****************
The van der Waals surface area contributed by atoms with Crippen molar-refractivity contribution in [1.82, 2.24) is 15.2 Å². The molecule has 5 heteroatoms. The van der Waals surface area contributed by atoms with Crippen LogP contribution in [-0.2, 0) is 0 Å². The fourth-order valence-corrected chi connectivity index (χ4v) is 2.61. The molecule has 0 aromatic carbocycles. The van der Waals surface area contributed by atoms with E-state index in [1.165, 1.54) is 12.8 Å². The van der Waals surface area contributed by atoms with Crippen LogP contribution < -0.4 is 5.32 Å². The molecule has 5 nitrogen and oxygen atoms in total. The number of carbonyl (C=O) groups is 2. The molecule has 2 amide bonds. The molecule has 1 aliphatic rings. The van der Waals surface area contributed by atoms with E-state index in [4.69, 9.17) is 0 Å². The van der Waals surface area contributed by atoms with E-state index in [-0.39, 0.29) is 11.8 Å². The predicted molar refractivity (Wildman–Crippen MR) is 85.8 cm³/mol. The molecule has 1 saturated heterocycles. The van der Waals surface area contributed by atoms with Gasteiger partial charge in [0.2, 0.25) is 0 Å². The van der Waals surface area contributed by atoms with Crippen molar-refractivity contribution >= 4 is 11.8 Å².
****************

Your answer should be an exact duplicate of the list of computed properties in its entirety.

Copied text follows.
The van der Waals surface area contributed by atoms with Crippen molar-refractivity contribution in [1.82, 2.24) is 15.2 Å². The molecule has 5 heteroatoms. The van der Waals surface area contributed by atoms with Crippen LogP contribution in [-0.2, 0) is 0 Å². The fourth-order valence-corrected chi connectivity index (χ4v) is 2.61. The molecule has 0 aromatic carbocycles. The van der Waals surface area contributed by atoms with E-state index in [1.165, 1.54) is 12.8 Å². The van der Waals surface area contributed by atoms with Crippen LogP contribution < -0.4 is 5.32 Å². The molecule has 5 nitrogen and oxygen atoms in total. The number of carbonyl (C=O) groups is 2. The molecule has 2 amide bonds. The molecule has 1 aliphatic rings. The van der Waals surface area contributed by atoms with E-state index in [4.69, 9.17) is 0 Å². The van der Waals surface area contributed by atoms with E-state index in [-0.39, 0.29) is 11.8 Å². The predicted molar refractivity (Wildman–Crippen MR) is 85.8 cm³/mol. The molecule has 1 saturated heterocycles. The van der Waals surface area contributed by atoms with Gasteiger partial charge in [0.2, 0.25) is 0 Å². The van der Waals surface area contributed by atoms with Crippen molar-refractivity contribution >= 4 is 11.8 Å².